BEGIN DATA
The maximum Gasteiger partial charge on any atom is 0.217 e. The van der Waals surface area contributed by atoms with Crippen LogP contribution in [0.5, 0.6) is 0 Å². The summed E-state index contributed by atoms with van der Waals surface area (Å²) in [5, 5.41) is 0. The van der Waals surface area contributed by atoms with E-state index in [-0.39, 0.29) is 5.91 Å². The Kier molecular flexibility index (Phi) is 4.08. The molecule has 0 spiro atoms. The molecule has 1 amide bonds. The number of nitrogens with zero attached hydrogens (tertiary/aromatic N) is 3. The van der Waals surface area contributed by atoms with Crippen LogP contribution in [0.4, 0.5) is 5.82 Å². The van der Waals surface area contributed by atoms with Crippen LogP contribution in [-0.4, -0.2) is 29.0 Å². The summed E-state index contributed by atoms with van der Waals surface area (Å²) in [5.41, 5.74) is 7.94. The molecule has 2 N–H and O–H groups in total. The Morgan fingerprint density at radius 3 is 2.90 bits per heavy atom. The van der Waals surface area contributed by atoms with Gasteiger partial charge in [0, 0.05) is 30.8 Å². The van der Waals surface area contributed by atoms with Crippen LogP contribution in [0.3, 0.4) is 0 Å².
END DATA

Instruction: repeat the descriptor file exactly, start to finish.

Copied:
The maximum Gasteiger partial charge on any atom is 0.217 e. The van der Waals surface area contributed by atoms with Crippen LogP contribution in [0.5, 0.6) is 0 Å². The summed E-state index contributed by atoms with van der Waals surface area (Å²) in [5, 5.41) is 0. The van der Waals surface area contributed by atoms with E-state index in [-0.39, 0.29) is 5.91 Å². The Kier molecular flexibility index (Phi) is 4.08. The molecule has 0 spiro atoms. The molecule has 1 amide bonds. The number of nitrogens with zero attached hydrogens (tertiary/aromatic N) is 3. The van der Waals surface area contributed by atoms with Crippen LogP contribution in [0.4, 0.5) is 5.82 Å². The van der Waals surface area contributed by atoms with Crippen LogP contribution in [-0.4, -0.2) is 29.0 Å². The summed E-state index contributed by atoms with van der Waals surface area (Å²) in [5.41, 5.74) is 7.94. The molecule has 2 N–H and O–H groups in total. The Morgan fingerprint density at radius 3 is 2.90 bits per heavy atom. The van der Waals surface area contributed by atoms with Gasteiger partial charge in [0, 0.05) is 30.8 Å². The van der Waals surface area contributed by atoms with Crippen LogP contribution in [0.3, 0.4) is 0 Å².